pg=1( segmenation and paging continued……) – Part 2

Continution from previous post on the same topic.. If you haven’t read , please read it here..

 

Now, let us discuss about paging: The paging unit action can be fetched in detail from vendor documents , once again RTFM.

If you know  there are control registers 🙂  those plays an important role in paging process..

CRs to think abt :
———————–

CR{0,2,3,4}

CR3 -> PGD /PDPTE/ PML4
^^^^ This is an important register which points to any of the above accordingly..

CR0 -> PAE

^^^^ Physical Address Extension flag in this register make the ‘pae’ feature to be enabled . .. In effect, in this mode it can support 64 G of RAM..

CR4 -> PSE

^^^^ Page Size Flag helps to go for big size pages than normal page size like 4KB.

CR2 -> Page Fault Exception code

^^^ When the process tries to access the memory area which does not belongs to them or a process running in user mode try to access memory with less previlege mode, there will be a page fault exception generated.. The page fault exception details will be stored in “cr2”..

Now, I would like to discuss about the different paging modes described in x86 arch…

There are mainly 3 paging modes..

*** I am not good at drawing, so the simple ascii art ****

1) 32 bit paging:

————————————-
|  10   bits   | 10   bits| 12 bits |
————————————-

Page Dir     PTE          offset

2) PAE mode:

____________________________________
|2 bits | 9 bits | 9 bits | 12 bits  |
|____________________________________|

PDPTP  PD       PT         offset

3) IA32e mode ( In intel terms )

____________________________________________
|9 bits | 9 bits | 9 bits | 9 bits |12 bits  |
|_______|________|________|________|_________|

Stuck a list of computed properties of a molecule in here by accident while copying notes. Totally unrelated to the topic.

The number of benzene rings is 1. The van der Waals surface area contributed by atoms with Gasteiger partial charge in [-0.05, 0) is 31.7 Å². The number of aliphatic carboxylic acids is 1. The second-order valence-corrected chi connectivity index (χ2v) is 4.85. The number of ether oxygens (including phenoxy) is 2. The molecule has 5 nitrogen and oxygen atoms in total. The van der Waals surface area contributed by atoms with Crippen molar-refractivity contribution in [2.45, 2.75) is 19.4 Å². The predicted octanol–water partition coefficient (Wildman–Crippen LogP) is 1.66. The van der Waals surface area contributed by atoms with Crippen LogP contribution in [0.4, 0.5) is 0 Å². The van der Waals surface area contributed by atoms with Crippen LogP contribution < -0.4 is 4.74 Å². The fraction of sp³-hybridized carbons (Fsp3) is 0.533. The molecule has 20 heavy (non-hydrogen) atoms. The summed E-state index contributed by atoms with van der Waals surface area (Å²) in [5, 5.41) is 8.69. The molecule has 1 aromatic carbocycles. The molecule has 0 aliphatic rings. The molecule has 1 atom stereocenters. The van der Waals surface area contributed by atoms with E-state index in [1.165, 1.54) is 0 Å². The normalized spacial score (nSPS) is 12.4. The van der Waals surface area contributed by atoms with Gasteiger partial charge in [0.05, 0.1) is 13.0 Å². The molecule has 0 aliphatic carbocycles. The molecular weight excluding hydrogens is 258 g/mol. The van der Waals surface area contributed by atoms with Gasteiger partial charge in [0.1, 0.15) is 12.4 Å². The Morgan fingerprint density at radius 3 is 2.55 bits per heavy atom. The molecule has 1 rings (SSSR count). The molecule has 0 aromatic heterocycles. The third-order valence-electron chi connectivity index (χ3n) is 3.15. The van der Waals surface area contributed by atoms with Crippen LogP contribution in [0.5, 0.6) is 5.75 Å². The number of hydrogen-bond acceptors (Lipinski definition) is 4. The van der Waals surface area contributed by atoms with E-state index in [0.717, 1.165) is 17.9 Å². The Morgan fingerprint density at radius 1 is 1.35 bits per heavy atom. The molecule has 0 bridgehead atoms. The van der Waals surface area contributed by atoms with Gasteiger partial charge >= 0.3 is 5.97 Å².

Now, let me go back and describe about ‘page tables and pages’ .. To emulate a feeling that, all the processes running in linux ‘own’, all of  the ‘physical memory’ the concept called “virtual address space” has introduced.. All the processes got its own virtual address space.. The virtual address space is contiguous, but it is logical.. The virtual addresses are pointing to physical addresses, in linux terms “page frames”. The page frames/pages got its own protection flags which control access rights.. It is not necessary that the pointed page frame is present in physical ram when it derived.. It will end up in ‘page fault’ which can bring the page back to memory (aka demand paging). What else ? hmmmm..yeah, also, the pages can be saved in disk and written back (aka swapping in/out) to memory .. thus achieving 2 page frames with the same data..

The number 1# OS ( Linux ) adopted a common mechanism for addressing above three modes of paging.. The story was bit different before “2.6.10” version as shown below.

<= 2.6.10 –> 3 level paging for 64 bit

> 2.6.10  –> 4 level paging for 64 bit

That said, linux keep below chain of paging directories for converting a ‘virtual address’ to ‘physical address’

PGD -> PUD -> PMD -> PT -> page

32 bit mode ( with PAE =0) PUD and PML are “0” bits , thus 2 level paging
32 bit mode ( with PAE=1 ) PDPT == PGD, PUD (eliminated) , PD==PML, PT=PT , thus 3 level paging
64 bit mode  ( with PAE =1 ) PGD, PUD, PMD, PT => page

Do you allow me to stop here ? 🙂

Feel free to ask your questions as comments, I will be glad to answer that..

ps# bit lazy to dump() all bits  and  my fingers put a pause() here.. 🙂 Cya in next article..

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